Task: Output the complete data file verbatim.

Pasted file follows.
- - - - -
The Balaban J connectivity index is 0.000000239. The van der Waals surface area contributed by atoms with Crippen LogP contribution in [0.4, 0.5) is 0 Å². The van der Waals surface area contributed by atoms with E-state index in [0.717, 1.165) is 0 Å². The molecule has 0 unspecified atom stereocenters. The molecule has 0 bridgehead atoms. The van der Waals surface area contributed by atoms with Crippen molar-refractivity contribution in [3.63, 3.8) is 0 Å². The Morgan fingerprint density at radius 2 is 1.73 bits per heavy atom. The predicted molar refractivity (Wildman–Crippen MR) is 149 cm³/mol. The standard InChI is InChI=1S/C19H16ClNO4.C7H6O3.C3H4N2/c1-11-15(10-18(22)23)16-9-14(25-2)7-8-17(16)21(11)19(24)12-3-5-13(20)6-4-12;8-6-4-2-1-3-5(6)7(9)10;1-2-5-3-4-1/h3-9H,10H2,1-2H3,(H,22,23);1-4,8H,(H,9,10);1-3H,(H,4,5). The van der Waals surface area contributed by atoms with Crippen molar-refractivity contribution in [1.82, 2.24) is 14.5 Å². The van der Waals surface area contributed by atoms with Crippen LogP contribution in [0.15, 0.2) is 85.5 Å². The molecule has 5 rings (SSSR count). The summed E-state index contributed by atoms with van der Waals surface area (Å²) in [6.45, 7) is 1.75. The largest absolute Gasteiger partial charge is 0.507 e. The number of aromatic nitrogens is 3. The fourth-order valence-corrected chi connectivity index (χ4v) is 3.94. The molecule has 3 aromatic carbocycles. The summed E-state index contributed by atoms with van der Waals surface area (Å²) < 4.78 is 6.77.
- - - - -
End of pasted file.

The Balaban J connectivity index is 0.000000239. The van der Waals surface area contributed by atoms with Crippen LogP contribution in [0.4, 0.5) is 0 Å². The van der Waals surface area contributed by atoms with E-state index in [0.717, 1.165) is 0 Å². The molecule has 0 unspecified atom stereocenters. The molecule has 0 bridgehead atoms. The van der Waals surface area contributed by atoms with Crippen molar-refractivity contribution in [3.63, 3.8) is 0 Å². The Morgan fingerprint density at radius 2 is 1.73 bits per heavy atom. The predicted molar refractivity (Wildman–Crippen MR) is 149 cm³/mol. The standard InChI is InChI=1S/C19H16ClNO4.C7H6O3.C3H4N2/c1-11-15(10-18(22)23)16-9-14(25-2)7-8-17(16)21(11)19(24)12-3-5-13(20)6-4-12;8-6-4-2-1-3-5(6)7(9)10;1-2-5-3-4-1/h3-9H,10H2,1-2H3,(H,22,23);1-4,8H,(H,9,10);1-3H,(H,4,5). The van der Waals surface area contributed by atoms with Crippen molar-refractivity contribution in [1.82, 2.24) is 14.5 Å². The van der Waals surface area contributed by atoms with Crippen LogP contribution in [0.15, 0.2) is 85.5 Å². The molecule has 5 rings (SSSR count). The summed E-state index contributed by atoms with van der Waals surface area (Å²) in [6.45, 7) is 1.75. The largest absolute Gasteiger partial charge is 0.507 e. The number of aromatic nitrogens is 3. The fourth-order valence-corrected chi connectivity index (χ4v) is 3.94. The molecule has 3 aromatic carbocycles. The summed E-state index contributed by atoms with van der Waals surface area (Å²) < 4.78 is 6.77.